nothing about it? >> that's not what he said. and that's not what i said either. >> that's the only possible inference. >> the inference is the way you want it to be. >> no, no, no. ben -- >> i think that russia constantly is meddling in not just our election, but every other election where they think it could have interest to them. i also think that i doubt it's on the front desk every single day of vladimir putin. he is doing a lot of other shady things in his own country and other countries and other places. when the president says he believes the intelligence community, and the intelligence community clearly says they believe that russia meddled in our election, i think at this point it's time to say that's what he believes and moves on. >> i get that. there are two statements juxtaposed here. and my point to you, ben, and ellis, i'll give you a chance to answer this is that they don't square unless you're saying that vladimir putin was unaware that there was large scale meddling in a foreign country's election, which seems implausible. >> i do think there is a little
bit. here is my point about this. i think there is a little bit of hypocrisy here. if you go back and look at the lack of criticism when you were trying to somehow trying to normalize relations, and i'll give you a great example with barack obama with cuba. people didn't have him be forced into attacking castro while they were trying to help build relationships and open up some sort of diplomatic relations with cuba. clearly he knows that the cuban people are being punished by their leader. clearly they know the castro family and regime is a terrible regime. you can do two things at the same time, and it makes sense for the interest of the united states of america. that's exactly what the president is trying the do right now. i didn't see anybody out there criticizing barack obama for not going hard enough at the castros and what they had done in the past when he was trying to normalize his relations. i think what you're you're trying to see from dump is he is trying to be diplomatic here. do you want to keep having a verbal war with the russians when there is a north korea nuclear power that i don't might
have to have consensus on and issues like china? those are issues where you doed doh need to have some sort of a conversation and some sort of dialogue with russia. when he said i believe and back the u.s. and what we have said in our intelligence community, i'm not going to get into a war of words with vladimir putin. obama did it with castro family and the regime when he was trying to -- in cuba. >> ellis, real quick, last word. >> i can probably do it a little quicker. i'm not going to go down the rabbit hole in cuba. but clearly this is a president who is unable to do that. of course he wants to move on. this is very uncomfortable for him. there is a serious investigation, several of them in fact that are closing in on him. he would like us to talk about anything but this. but he still can't say anything bad about vladimir putin. >> gentlemen, ben ferguson, ellis henican, thank you both for joining us. >> good seeing you. thanks.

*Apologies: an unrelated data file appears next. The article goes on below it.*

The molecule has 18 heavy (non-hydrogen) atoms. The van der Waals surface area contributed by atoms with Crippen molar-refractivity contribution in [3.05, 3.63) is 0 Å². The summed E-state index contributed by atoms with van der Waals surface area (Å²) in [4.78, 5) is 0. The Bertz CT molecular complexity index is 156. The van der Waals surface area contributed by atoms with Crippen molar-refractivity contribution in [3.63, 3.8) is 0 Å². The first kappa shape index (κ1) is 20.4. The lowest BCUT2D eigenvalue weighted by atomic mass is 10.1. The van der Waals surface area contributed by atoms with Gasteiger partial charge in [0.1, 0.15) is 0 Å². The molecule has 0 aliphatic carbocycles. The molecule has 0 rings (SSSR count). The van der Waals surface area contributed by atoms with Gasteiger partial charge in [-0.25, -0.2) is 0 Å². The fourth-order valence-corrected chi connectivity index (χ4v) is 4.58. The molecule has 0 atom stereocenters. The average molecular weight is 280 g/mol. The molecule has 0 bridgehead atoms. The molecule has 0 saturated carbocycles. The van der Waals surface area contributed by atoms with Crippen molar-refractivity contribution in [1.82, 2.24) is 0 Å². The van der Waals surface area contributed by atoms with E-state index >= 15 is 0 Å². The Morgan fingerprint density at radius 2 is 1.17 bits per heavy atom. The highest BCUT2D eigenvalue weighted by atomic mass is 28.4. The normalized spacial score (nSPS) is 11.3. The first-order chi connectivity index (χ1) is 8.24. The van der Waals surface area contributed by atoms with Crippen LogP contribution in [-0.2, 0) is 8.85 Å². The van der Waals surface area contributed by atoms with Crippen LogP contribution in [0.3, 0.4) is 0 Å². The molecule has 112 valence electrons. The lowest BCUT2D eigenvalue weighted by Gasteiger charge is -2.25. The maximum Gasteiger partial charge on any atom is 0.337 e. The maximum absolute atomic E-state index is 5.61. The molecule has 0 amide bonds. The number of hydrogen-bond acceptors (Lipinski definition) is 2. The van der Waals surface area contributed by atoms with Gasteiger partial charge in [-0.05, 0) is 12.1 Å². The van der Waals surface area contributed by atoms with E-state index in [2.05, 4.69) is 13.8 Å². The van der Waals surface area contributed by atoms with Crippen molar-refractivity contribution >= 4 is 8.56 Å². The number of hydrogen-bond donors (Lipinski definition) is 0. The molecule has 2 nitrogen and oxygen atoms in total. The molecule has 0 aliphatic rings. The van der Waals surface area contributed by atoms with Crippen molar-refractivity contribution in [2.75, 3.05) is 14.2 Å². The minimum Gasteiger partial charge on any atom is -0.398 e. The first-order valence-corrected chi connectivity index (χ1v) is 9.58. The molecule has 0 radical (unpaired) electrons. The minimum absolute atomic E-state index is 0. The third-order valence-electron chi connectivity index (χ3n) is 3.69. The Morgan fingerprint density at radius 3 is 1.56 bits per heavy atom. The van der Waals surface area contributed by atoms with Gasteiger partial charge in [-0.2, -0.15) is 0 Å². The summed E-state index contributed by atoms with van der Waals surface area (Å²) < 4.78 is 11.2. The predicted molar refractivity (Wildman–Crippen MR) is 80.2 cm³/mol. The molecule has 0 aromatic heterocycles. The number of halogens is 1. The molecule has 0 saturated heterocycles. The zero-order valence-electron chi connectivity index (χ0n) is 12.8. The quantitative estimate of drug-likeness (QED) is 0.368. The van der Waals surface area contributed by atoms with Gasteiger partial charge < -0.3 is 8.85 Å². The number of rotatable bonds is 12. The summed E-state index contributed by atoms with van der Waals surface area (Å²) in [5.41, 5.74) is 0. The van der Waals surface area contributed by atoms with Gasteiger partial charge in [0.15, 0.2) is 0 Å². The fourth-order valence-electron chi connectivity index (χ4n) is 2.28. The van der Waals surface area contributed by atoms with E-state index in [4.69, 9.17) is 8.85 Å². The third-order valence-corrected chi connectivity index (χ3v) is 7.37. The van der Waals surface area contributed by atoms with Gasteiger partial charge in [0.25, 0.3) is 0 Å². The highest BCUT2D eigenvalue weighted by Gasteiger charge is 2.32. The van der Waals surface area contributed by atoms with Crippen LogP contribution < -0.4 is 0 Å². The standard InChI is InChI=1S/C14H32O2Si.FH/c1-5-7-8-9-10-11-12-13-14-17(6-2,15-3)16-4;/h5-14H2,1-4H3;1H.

and brutal violence is driving hundreds of thousands of hoe roe hingia to bangladesh. why is that not being mentioned at the asean conference? we'll ask the question after the break. ey! rise and shine! oh my gosh! how are you? well watch this. i pop that in there. press brew. that's it. look how much coffee's in here? fresh coffee. so rich. i love it. that's why you should be a keurig man! full-bodied. are you sure you're describing the coffee and not me? do you wear this every day? everyday. i'd never take it off. are you ready to say goodbye to it? go! go! ta da! a terrarium. that's it. we brewed the love, right guys? (all) yes. we brewed the love, right guys? your body was made for better things than rheumatiod arthritis. before you and your rheumatologist move to another treatment, ask if xeljanz xr is right for you. xeljanz xr is a once-daily pill for adults with moderate to severe ra for whom methotrexate did not work well. it can reduce pain,